The aircraft's outward appearance was consistent with bomber design of the early-1930s: a slab-sided fuselage was used and this structure was dotted by rectangular window panes for viewing. The cockpit was positioned above the fuselage resulting in a "stepped" nose in which the nose section could be glazed over for the bombardier/navigator/nose gunner and offered unobstructed views. Directly above the nose was a defensive machine gun position and another followed along the dorsal spine aft of the wing mainplanes. A third gunner's position was under the aircraft in an underslung "gondola" - also positioned aft of the wing mainplanes. The mainplanes themselves were straight-edged with rounded tips and a forward-swept trailing edge. Each wing held an underslung engine nacelle. The tail unit comprised a traditional plane arrangement involving a single vertical fin and a pair of low-set horizontal planes. The "tail-dragger" undercarriage was wheeled at all three points but fixed in flight (non-retractable). The operating crew numbered four personnel.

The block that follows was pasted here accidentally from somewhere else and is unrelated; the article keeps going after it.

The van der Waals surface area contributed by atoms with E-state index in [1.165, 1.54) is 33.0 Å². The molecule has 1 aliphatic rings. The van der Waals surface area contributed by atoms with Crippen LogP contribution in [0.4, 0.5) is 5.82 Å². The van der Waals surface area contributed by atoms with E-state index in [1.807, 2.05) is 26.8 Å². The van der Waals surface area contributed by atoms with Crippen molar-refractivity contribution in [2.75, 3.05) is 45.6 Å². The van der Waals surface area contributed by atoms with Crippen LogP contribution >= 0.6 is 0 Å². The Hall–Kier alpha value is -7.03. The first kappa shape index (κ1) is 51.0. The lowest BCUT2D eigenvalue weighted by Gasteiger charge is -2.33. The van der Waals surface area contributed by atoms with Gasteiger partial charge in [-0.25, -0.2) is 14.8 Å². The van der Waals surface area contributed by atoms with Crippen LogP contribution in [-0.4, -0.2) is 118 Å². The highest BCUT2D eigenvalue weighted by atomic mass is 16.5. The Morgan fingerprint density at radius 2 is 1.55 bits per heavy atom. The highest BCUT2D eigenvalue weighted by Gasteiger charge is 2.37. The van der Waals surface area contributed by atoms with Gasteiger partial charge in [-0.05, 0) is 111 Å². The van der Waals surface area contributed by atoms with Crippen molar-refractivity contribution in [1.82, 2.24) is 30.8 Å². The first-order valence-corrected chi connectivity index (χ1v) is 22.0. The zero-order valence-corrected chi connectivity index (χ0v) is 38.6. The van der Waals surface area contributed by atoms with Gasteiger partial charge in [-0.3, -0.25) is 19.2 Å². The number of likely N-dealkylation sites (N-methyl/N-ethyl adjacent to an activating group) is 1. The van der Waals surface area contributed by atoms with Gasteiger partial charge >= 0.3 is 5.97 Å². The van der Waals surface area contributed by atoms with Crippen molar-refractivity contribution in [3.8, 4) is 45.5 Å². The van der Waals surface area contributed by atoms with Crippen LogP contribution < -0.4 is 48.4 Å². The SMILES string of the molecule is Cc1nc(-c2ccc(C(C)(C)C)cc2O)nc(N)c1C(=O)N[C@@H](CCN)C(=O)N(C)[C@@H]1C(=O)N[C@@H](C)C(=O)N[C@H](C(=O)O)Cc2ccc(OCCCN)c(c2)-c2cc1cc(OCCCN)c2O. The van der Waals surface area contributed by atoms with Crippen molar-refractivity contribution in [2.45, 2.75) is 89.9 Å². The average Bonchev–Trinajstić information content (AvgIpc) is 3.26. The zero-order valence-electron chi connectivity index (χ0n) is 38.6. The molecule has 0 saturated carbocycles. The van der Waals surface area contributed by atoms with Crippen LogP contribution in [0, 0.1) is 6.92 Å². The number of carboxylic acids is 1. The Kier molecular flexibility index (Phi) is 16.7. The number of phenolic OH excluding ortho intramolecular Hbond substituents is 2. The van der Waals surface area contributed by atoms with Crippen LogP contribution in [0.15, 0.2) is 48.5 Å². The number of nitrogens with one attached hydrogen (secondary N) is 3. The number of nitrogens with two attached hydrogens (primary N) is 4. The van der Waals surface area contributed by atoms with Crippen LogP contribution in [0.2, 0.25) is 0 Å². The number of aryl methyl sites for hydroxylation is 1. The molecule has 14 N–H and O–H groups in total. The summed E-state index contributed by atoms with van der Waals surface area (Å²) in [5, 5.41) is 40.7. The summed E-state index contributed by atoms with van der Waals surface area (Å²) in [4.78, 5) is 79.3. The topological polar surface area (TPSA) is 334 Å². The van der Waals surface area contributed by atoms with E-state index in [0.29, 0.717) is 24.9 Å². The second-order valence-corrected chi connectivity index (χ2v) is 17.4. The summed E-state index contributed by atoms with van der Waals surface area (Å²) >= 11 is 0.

Dimensions of the bomber included a running length of 52.5 feet, a wingspan of 73.7 feet, and a height of 12.9 feet. Empty weight was 9,500lb against an MTOW of 9,500lb.

Finalized installed armament was 3 x 7.5mm MAC 1934 machine guns at the aforementioned defensive gun positions. The internal bomb load could reach up to 2,645lb of conventional drop-ordnance as needed.